Originally diagnosed with a sprained ankle suffered in his April 6 season debut, SoftBank Hawks ace Kodai Senga is now expected to miss two to three months due to ligament damage in his left ankle.
But the injury could cost him much more than that. If he does not make it back in three months it could delay his qualification to file for free agency for a full year.
Senga, who tied for the 2020 Pacific League lead in wins and strikeouts, while leading the league in ERA, has long expressed a desire to move to the majors and has petitioned the Hawks to let him move via the posting system, something the team has repeatedly refused to consider.
That makes this wonderful right-hander’s tenure in Fukuoka tied to the nine years of service time he needs to file for international free agency.
Senga, who was first activated on April 30, 2012, has amassed by my count seven years and 20 days. He needs another 125 days this season to make this year count and keep him on track for international free agency after the 2022 season.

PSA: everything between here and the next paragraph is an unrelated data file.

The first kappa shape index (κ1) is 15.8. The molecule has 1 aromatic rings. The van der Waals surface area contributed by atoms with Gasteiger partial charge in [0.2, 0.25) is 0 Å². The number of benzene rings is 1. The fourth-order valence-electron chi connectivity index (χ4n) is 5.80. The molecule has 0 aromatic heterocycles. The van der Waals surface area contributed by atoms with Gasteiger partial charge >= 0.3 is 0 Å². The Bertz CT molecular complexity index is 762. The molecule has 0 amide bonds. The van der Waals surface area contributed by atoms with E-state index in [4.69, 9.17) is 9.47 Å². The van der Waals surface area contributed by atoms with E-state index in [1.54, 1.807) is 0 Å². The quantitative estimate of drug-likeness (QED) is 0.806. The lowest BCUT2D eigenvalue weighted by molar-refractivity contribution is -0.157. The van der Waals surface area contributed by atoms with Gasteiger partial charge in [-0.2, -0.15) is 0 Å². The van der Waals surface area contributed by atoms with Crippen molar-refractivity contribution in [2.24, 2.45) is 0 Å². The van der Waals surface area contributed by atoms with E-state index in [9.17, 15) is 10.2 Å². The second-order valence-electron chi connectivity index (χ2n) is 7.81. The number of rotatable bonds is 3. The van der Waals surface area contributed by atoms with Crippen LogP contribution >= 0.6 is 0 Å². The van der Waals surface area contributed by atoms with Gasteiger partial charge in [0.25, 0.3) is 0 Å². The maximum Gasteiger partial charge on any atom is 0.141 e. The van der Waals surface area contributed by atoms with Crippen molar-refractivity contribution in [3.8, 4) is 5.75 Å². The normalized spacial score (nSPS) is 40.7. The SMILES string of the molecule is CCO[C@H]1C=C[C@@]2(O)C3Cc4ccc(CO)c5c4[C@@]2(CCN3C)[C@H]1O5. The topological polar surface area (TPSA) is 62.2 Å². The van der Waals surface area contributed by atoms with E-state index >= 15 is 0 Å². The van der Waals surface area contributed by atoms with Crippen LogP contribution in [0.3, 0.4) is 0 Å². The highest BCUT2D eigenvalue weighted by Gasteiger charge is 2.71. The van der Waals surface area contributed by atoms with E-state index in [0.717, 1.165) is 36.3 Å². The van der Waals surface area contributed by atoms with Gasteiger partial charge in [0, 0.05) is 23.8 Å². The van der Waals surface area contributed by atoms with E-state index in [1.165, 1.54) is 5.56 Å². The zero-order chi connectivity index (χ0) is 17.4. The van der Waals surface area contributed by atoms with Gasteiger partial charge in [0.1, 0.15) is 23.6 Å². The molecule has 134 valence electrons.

Senga in the service
145 – full
72 + 60 for injury
28 + 117 remaining
145 – full
145 – full
145 – full
145 – full
145 – full
Players injured on the field, can get up to 60 days of injury service time a year, and he’ll need that. This is a difficult year because I haven’t confirmed how the Olympic break — NPB will shut down between the middle of July and the middle of August — will affect service time.
It appears to be about 25 days, meaning that if he comes back on July 20, he’ll have 60 days of injury time, 78 days left in the regular season and more if the Hawks make the Climax Series, plus April 6 and 19 days he’s carried over since the end of the 2015 season.
That’s 158, and plenty to clear the 145 he needs to count this year. But if the injury sidelines him for four months, or he needs surgery, he’s screwed. He’s already missed more than a year for an injury suffered in June 2014, and got 60 days that year, but he lost most of 2015.